The International Writers Magazine
:Childrens Books

Let’s Get Lost by Sarra Manning
Jenny Atkins review

sabel is the typical angst-ridden teenager, only she’s full of sarcastic, biting comments that ensure she’s the most feared girl at her school. With an A-level in a couldn’t-care-less attitude and a dictionary full of witty comebacks, she’s the kind of girl who likes to keep her friends close and her enemies even closer.

On the surface, Let’s Get Lost is Britain’s answer to Mean Girls. The word "fugly" even comes into play on page 81. Dig a little deeper, though, and it becomes obvious that this isn’t just the other side to Lindsay Lohan’s story. For starters, Isabel isn’t a blonde bimbo in an American high school, she’s an intelligent young woman masquerading as a rock chick who sneaks into underground clubs with the city’s student population.

Although she originally claims to despise the students, Isabel is soon sucked into their world of mid-afternoon wake-up calls and mould-infested flats, by way of the essential ingredient of teenage chick lit: her love interest. The pair’s relationship is filled with sweetness and sarcasm, as they bond over the embarrassing trait of being named after characters from literature and slowly become the focus of each other’s lives.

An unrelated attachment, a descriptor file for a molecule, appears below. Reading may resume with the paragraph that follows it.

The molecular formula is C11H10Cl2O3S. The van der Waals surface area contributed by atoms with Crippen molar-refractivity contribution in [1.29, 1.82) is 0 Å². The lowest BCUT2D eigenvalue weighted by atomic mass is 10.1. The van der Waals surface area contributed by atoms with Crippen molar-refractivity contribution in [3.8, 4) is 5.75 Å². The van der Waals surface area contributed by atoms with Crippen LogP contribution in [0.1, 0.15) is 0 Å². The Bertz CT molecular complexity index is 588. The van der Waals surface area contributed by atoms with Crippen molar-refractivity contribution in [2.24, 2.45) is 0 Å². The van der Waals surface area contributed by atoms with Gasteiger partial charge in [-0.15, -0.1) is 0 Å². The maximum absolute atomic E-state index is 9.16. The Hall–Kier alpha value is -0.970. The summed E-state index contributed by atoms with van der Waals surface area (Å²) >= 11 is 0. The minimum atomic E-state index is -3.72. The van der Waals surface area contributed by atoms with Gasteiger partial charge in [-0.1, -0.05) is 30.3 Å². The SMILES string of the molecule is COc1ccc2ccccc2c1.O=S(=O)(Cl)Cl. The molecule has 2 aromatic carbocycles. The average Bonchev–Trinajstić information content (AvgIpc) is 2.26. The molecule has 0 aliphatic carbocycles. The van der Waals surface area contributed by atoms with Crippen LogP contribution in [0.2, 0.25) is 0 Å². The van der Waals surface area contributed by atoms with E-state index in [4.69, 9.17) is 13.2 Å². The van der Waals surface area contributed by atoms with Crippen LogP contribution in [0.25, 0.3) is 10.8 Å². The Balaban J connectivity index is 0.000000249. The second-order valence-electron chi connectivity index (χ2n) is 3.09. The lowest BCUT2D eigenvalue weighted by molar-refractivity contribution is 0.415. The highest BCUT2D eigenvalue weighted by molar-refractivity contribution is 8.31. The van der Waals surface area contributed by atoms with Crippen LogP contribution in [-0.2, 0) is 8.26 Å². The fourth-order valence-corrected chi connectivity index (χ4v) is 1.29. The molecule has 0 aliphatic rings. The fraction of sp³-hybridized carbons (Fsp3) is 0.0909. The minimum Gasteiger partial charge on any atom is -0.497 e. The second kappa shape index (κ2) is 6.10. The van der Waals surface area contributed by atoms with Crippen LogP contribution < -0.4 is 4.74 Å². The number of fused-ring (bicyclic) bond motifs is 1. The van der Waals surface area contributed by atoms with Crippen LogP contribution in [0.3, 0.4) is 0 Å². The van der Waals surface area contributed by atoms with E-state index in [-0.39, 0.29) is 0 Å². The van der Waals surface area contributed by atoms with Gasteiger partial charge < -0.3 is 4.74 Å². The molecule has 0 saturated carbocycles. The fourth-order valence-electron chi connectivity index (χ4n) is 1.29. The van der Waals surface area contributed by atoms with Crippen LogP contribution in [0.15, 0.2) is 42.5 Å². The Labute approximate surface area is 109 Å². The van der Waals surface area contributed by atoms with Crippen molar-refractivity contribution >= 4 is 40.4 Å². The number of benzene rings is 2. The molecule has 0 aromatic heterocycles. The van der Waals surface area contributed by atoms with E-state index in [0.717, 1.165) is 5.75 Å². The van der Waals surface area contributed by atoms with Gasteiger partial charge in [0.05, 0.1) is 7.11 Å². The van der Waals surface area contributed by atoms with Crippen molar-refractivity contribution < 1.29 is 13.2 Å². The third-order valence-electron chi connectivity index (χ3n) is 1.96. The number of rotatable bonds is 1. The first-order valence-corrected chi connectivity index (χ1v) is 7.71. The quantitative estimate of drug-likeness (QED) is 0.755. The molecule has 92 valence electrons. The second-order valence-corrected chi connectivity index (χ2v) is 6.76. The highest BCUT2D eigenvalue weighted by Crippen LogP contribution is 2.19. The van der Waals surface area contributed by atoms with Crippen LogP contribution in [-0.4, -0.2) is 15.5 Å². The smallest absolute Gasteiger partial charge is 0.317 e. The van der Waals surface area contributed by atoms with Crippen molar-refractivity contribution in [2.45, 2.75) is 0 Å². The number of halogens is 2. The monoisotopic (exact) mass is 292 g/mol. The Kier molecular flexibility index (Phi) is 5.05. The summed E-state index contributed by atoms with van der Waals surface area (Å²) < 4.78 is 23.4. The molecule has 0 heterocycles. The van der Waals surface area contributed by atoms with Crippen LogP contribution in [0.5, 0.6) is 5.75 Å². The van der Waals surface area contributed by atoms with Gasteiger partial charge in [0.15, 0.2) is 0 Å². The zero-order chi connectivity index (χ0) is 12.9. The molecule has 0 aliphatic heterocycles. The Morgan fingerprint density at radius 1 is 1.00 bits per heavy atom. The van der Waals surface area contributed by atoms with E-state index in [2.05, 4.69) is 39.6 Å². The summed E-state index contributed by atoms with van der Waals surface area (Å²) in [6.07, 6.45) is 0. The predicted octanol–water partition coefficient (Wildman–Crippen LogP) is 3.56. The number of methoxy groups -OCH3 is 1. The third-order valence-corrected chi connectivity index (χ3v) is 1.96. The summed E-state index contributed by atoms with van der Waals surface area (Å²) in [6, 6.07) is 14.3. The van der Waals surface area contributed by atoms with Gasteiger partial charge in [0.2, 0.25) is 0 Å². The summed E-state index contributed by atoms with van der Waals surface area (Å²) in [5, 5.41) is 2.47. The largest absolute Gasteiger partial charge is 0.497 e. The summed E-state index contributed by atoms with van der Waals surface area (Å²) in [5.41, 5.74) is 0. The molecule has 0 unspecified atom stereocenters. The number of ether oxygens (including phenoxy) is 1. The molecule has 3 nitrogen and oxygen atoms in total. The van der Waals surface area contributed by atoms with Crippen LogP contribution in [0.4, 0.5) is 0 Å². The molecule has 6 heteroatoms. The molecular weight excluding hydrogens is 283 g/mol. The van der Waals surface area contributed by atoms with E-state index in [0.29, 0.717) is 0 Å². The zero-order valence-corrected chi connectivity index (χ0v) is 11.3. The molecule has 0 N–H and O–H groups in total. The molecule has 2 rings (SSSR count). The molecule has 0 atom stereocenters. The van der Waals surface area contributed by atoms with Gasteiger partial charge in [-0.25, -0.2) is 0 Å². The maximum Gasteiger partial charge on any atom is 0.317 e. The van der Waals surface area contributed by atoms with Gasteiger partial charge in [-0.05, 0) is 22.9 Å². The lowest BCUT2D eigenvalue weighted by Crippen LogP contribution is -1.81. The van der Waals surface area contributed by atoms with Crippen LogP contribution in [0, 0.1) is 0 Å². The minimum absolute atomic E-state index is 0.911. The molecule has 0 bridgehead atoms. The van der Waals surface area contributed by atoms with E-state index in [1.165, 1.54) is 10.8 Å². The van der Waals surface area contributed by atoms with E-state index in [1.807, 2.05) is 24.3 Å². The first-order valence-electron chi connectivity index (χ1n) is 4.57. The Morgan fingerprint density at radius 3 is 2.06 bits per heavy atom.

Anyone who’ll admit to reading J17 will recognise Sarra Manning as the writer behind the Diary of A Crush series. Edie and her group of friends have since made it to bound-and-published form, and Manning has also penned two original novels prior to Let’s Get Lost. In fact, a much-loved band featured in Guitar Girl make an appearance in this latest effort from the celebrated teenage girls’ author.

Let’s Get Lost
is one of those easy reads that’s comforting in its familiarity, and yet it will make you smile to yourself as page-by-page you break down another one of Isabel’s barriers. This is a children’s book that shouldn’t be read exclusively by children. It’s not a tale of magic and wizardry that’s going to secure Manning a multi-million movie deal, but it’s a heart-warming tale none-the-less. In addition to the love-life of Isabel and the death of her mother, it deals with a multitude of issues and is a very personal story to the author.
© Jenny Atkins March 2006

Jenny Atkins is a Creative Writing Major at University of Portsmouth

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